One of the oldest occupations on the Central Coast is fishing. Unfortunately, after years of regulation designed to manage the regions fisheries, it’s the fishermen themselves who are an endangered species.
That’s unfortunate for a couple of reasons. First, fishing is really at the leading edge of the tourism culture. Just ask Ventura Harbor and Morro Bay, which have been trying to rebuild their tourism cred in part by reinvigorating their commercial fishing appeals and playing up their local seafood.
Second, we are just at the dawn of a new era for the marketing of locally caught fish. Programs such as Community Seafood in Santa Barbara and a UC Santa Barbara spinoff called Salty Girl Seafood are dramatically closing the gaps between fishermen, consumers and restaurants.
Better information is the key to resolving problems such as seafood mislabeling, a pet issue for State Sen. Alex Padilla, D-Pacoima, who claims that some 40 percent of California seafood served at Bay Area restaurants is not what the menu says it is.
I recently toured the Santa Barbara Harbor with U.S. Rep. Lois Capps, a Santa Barbara Democrat, and a number of veteran commercial anglers. Most are very small business owners with just an employee or two, and they are afraid that the rules and regulations for fishing have gotten so restrictive that it’s hard to turn a profit.
Longtime fisherman Chris Voss talks about fishing in terms that Warren Buffett might appreciate. “It’s really about portfolio management,” Voss said, adding that he holds permits to take lobster off the Channel Islands in the winter and then has permits for salmon fishing in Alaska in the summer months. He was about ready to make the big move up north when I caught up with him.
For all of its high costs and restrictions, Santa Barbara remains a key center for commercial fishing along the California coast. That’s partly because the city has maintained public hoists that allow fisherman to bring their catch ashore, as well as separate berths for commercial vessels.
Justin West at Restaurant Julienne is one of the pioneers in the farm-to-table movement. He was along on the tour to learn more about the seasonality of the fishing business because he tweaks his menu each day based on what’s arriving at the dock. Instead of relying on a few seafood staples, the Julienne offerings are highly variable, based on what’s going on at the harbor that day. “We don’t give our diner’s a lot of choice,” he said.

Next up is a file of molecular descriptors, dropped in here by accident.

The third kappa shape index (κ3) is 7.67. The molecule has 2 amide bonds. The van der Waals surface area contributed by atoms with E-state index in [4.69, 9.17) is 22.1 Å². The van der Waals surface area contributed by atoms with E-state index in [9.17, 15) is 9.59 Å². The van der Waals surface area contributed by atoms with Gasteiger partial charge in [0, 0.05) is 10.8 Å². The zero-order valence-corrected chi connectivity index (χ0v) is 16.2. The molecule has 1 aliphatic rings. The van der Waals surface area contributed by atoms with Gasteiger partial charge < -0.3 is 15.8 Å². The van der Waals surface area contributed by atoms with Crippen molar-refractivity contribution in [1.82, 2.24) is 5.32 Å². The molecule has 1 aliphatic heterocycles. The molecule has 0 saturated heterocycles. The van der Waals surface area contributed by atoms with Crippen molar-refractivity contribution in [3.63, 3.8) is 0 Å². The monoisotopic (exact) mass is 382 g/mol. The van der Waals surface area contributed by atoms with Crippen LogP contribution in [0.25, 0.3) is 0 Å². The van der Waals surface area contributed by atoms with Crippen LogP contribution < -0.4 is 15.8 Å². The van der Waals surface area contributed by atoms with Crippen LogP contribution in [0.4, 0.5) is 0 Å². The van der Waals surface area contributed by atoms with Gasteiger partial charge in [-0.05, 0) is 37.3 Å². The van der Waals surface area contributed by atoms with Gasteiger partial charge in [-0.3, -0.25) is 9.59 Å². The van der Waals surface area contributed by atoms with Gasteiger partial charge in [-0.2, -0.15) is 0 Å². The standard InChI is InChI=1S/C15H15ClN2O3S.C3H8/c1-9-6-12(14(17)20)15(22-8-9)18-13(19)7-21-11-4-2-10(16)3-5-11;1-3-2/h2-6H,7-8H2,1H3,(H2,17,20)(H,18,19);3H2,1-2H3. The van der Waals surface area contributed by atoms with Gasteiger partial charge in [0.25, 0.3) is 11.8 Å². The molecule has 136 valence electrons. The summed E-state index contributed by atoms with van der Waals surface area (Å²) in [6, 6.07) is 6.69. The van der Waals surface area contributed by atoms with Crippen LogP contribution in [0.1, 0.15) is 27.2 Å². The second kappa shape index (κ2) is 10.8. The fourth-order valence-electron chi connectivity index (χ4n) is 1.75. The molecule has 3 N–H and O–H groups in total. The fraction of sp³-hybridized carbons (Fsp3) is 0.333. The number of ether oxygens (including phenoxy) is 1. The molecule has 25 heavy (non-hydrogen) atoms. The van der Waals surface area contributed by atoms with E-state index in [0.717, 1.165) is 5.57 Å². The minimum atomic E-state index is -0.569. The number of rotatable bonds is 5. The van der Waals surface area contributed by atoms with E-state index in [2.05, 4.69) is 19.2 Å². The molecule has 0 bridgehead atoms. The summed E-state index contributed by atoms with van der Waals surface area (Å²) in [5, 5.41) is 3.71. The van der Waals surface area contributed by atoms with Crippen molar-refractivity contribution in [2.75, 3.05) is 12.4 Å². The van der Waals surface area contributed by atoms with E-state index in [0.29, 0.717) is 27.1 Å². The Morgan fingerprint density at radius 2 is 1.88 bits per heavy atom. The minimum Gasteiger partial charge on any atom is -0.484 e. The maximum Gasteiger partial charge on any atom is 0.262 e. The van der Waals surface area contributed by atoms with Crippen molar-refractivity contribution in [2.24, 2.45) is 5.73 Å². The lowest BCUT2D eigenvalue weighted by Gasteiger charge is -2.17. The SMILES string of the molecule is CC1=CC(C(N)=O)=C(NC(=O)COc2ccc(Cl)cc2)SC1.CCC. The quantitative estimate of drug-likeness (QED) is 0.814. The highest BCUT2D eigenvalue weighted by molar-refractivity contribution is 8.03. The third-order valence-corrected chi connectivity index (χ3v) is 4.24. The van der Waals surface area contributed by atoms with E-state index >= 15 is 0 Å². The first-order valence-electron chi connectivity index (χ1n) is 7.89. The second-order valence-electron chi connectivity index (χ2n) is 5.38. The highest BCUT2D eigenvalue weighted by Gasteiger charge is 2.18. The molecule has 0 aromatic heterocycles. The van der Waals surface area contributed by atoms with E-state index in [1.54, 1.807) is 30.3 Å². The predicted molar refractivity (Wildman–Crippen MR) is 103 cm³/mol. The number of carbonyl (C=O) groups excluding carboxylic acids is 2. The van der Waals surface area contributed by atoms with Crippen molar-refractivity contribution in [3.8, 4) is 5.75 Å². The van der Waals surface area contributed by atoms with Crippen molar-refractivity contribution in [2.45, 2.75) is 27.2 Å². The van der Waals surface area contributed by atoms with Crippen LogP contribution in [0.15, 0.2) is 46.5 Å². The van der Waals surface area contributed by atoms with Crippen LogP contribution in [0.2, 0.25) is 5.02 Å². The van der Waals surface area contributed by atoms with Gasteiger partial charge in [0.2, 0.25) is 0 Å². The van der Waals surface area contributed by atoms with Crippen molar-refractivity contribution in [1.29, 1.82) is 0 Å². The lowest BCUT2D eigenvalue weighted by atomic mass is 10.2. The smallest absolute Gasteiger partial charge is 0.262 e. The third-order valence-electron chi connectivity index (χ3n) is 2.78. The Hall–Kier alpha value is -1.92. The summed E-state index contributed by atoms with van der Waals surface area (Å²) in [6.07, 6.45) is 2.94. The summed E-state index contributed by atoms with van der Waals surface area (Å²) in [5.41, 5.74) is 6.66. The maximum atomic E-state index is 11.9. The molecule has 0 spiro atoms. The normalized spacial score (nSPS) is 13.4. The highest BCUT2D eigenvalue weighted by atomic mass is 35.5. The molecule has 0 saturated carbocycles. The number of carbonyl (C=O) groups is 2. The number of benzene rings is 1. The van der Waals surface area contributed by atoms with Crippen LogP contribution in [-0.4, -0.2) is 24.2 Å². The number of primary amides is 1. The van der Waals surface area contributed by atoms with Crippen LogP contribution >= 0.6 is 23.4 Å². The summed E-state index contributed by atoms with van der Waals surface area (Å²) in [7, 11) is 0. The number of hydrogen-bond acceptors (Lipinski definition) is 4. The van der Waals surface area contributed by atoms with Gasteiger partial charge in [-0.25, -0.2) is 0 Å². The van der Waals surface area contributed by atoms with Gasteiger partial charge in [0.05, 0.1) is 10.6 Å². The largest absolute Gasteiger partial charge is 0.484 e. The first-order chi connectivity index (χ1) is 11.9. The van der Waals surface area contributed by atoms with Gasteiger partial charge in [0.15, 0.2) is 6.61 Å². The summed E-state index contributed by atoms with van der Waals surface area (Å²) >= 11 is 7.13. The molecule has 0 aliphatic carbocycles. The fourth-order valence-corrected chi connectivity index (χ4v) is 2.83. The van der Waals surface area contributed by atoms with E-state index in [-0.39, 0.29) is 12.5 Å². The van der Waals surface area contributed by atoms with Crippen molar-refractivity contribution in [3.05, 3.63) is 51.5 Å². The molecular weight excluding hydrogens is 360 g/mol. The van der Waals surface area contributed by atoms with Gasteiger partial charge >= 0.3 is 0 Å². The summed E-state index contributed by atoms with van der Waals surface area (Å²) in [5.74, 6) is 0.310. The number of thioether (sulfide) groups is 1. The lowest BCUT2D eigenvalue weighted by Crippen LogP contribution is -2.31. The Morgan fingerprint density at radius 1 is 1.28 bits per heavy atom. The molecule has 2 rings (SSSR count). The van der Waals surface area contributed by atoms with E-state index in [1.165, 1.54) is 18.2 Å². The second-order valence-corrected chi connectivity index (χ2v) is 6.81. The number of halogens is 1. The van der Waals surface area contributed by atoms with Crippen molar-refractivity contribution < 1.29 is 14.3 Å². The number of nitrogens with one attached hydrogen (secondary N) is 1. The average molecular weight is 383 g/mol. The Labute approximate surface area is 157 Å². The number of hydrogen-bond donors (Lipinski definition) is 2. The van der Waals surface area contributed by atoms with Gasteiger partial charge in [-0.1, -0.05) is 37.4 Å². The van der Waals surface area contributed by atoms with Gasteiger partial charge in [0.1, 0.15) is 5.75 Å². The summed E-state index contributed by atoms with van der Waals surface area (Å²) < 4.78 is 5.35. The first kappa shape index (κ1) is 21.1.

Likewise, Community Seafood is delivering its products direct to consumers who sign up for deliveries on designated days — and agree to take whatever the catch is that day. That means, among other things, teaching consumers that anchovies are for more than caesar salad and pizza.
The local sourcing of seafood has a lot of advantages for fishermen, restaurants and consumers. For fishermen, the ability to sell directly to an end user means higher prices and higher profit margins. “It’s a little more work,” said Voss, to prepare smaller portions or to sell in smaller lots, but it’s clearly worth it.
Also, the chance to develop a relationship with a chef or restaurant owner means a better understanding of market demand and customer needs. And developing relationships between suppliers and customers can create a more sustainable economy in the long run.
Interestingly, both Voss and West are fighting the same competitive battle. Voss has seen the number of individual or small-group boat owners dwindle as larger operations have consolidated fleets and built market share. West has seen a number of local restaurants come under corporate ownership, which then means common provisioning and less farm-to-table sourcing.
Fishermen don’t have the luxury of tearing out their raspberry patches and planting blueberries if market tastes change. They have to take what the sea gives them, which is why getting their catches quickly into the hands of informed customers really matters.
• Contact Henry Dubroff at firstname.lastname@example.org.